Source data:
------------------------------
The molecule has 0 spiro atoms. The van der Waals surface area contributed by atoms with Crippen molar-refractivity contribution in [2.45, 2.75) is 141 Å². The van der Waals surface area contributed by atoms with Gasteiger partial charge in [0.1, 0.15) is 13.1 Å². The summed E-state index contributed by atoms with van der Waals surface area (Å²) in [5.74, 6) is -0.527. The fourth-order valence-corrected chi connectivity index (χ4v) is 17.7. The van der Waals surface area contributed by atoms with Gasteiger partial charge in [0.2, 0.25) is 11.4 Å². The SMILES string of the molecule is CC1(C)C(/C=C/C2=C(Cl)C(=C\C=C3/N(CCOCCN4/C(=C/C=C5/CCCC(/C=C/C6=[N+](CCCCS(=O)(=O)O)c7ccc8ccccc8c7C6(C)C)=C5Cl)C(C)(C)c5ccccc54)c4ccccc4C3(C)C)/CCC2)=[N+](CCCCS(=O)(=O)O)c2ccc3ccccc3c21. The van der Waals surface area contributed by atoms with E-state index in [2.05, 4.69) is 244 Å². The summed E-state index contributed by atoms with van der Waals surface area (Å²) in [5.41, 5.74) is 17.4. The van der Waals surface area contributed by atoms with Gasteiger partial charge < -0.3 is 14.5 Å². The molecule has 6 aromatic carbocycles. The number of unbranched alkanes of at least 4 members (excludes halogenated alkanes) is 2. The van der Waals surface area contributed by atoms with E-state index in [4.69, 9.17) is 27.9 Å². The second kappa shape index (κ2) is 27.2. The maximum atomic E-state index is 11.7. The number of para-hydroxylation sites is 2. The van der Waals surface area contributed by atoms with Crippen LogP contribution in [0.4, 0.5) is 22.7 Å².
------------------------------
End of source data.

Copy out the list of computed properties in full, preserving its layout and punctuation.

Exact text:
The molecule has 0 spiro atoms. The van der Waals surface area contributed by atoms with Crippen molar-refractivity contribution in [2.45, 2.75) is 141 Å². The van der Waals surface area contributed by atoms with Gasteiger partial charge in [0.1, 0.15) is 13.1 Å². The summed E-state index contributed by atoms with van der Waals surface area (Å²) in [5.74, 6) is -0.527. The fourth-order valence-corrected chi connectivity index (χ4v) is 17.7. The van der Waals surface area contributed by atoms with Gasteiger partial charge in [0.2, 0.25) is 11.4 Å². The SMILES string of the molecule is CC1(C)C(/C=C/C2=C(Cl)C(=C\C=C3/N(CCOCCN4/C(=C/C=C5/CCCC(/C=C/C6=[N+](CCCCS(=O)(=O)O)c7ccc8ccccc8c7C6(C)C)=C5Cl)C(C)(C)c5ccccc54)c4ccccc4C3(C)C)/CCC2)=[N+](CCCCS(=O)(=O)O)c2ccc3ccccc3c21. The van der Waals surface area contributed by atoms with E-state index in [2.05, 4.69) is 244 Å². The summed E-state index contributed by atoms with van der Waals surface area (Å²) in [5.41, 5.74) is 17.4. The van der Waals surface area contributed by atoms with Gasteiger partial charge < -0.3 is 14.5 Å². The molecule has 6 aromatic carbocycles. The number of unbranched alkanes of at least 4 members (excludes halogenated alkanes) is 2. The van der Waals surface area contributed by atoms with E-state index in [4.69, 9.17) is 27.9 Å². The second kappa shape index (κ2) is 27.2. The maximum atomic E-state index is 11.7. The number of para-hydroxylation sites is 2. The van der Waals surface area contributed by atoms with Crippen LogP contribution in [0.4, 0.5) is 22.7 Å².